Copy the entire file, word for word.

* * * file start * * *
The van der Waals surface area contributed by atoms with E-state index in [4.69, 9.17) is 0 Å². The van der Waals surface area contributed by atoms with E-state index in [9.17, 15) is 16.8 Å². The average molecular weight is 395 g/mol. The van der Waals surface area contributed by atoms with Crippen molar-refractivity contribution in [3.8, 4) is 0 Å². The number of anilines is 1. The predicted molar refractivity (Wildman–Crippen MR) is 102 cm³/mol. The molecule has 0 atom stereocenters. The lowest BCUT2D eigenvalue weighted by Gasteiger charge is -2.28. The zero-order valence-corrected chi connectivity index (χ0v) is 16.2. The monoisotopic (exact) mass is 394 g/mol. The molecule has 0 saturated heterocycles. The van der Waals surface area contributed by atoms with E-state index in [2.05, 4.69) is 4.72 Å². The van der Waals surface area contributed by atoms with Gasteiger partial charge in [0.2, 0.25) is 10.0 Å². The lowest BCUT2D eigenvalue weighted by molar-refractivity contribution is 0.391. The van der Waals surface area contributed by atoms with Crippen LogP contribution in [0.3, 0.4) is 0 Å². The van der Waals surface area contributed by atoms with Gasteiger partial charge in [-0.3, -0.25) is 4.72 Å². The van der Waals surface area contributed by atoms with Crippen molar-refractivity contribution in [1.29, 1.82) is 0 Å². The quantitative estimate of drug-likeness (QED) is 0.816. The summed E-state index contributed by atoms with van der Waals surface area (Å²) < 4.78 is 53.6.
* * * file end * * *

The van der Waals surface area contributed by atoms with E-state index in [4.69, 9.17) is 0 Å². The van der Waals surface area contributed by atoms with E-state index in [9.17, 15) is 16.8 Å². The average molecular weight is 395 g/mol. The van der Waals surface area contributed by atoms with Crippen molar-refractivity contribution in [3.8, 4) is 0 Å². The number of anilines is 1. The predicted molar refractivity (Wildman–Crippen MR) is 102 cm³/mol. The molecule has 0 atom stereocenters. The lowest BCUT2D eigenvalue weighted by Gasteiger charge is -2.28. The zero-order valence-corrected chi connectivity index (χ0v) is 16.2. The monoisotopic (exact) mass is 394 g/mol. The molecule has 0 saturated heterocycles. The van der Waals surface area contributed by atoms with E-state index in [2.05, 4.69) is 4.72 Å². The van der Waals surface area contributed by atoms with Gasteiger partial charge in [0.2, 0.25) is 10.0 Å². The lowest BCUT2D eigenvalue weighted by molar-refractivity contribution is 0.391. The van der Waals surface area contributed by atoms with Crippen LogP contribution in [0.3, 0.4) is 0 Å². The van der Waals surface area contributed by atoms with Gasteiger partial charge in [-0.3, -0.25) is 4.72 Å². The van der Waals surface area contributed by atoms with Crippen molar-refractivity contribution in [1.29, 1.82) is 0 Å². The quantitative estimate of drug-likeness (QED) is 0.816. The summed E-state index contributed by atoms with van der Waals surface area (Å²) < 4.78 is 53.6.